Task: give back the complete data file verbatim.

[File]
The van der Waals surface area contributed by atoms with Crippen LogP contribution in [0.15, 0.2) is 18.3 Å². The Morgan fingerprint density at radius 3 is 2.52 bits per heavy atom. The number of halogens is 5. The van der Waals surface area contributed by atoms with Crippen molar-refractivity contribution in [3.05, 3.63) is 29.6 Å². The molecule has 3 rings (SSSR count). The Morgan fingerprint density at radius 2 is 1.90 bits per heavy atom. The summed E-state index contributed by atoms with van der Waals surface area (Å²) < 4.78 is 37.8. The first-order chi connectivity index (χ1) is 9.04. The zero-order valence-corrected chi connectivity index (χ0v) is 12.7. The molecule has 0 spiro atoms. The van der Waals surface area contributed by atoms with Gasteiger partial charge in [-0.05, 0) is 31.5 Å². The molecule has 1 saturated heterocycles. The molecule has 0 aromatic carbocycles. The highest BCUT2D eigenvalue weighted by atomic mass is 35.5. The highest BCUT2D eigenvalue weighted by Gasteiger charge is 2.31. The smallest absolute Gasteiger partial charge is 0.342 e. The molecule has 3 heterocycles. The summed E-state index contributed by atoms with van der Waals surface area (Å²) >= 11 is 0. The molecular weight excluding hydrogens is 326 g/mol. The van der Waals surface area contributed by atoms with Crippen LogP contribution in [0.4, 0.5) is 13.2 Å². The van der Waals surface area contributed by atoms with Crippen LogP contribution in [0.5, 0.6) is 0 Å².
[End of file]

The van der Waals surface area contributed by atoms with Crippen LogP contribution in [0.15, 0.2) is 18.3 Å². The Morgan fingerprint density at radius 3 is 2.52 bits per heavy atom. The number of halogens is 5. The van der Waals surface area contributed by atoms with Crippen molar-refractivity contribution in [3.05, 3.63) is 29.6 Å². The molecule has 3 rings (SSSR count). The Morgan fingerprint density at radius 2 is 1.90 bits per heavy atom. The summed E-state index contributed by atoms with van der Waals surface area (Å²) < 4.78 is 37.8. The first-order chi connectivity index (χ1) is 9.04. The zero-order valence-corrected chi connectivity index (χ0v) is 12.7. The molecule has 0 spiro atoms. The van der Waals surface area contributed by atoms with Gasteiger partial charge in [-0.05, 0) is 31.5 Å². The molecule has 1 saturated heterocycles. The molecule has 0 aromatic carbocycles. The highest BCUT2D eigenvalue weighted by atomic mass is 35.5. The highest BCUT2D eigenvalue weighted by Gasteiger charge is 2.31. The smallest absolute Gasteiger partial charge is 0.342 e. The molecule has 3 heterocycles. The summed E-state index contributed by atoms with van der Waals surface area (Å²) >= 11 is 0. The molecular weight excluding hydrogens is 326 g/mol. The van der Waals surface area contributed by atoms with Crippen LogP contribution in [0.4, 0.5) is 13.2 Å². The van der Waals surface area contributed by atoms with Crippen LogP contribution in [0.5, 0.6) is 0 Å².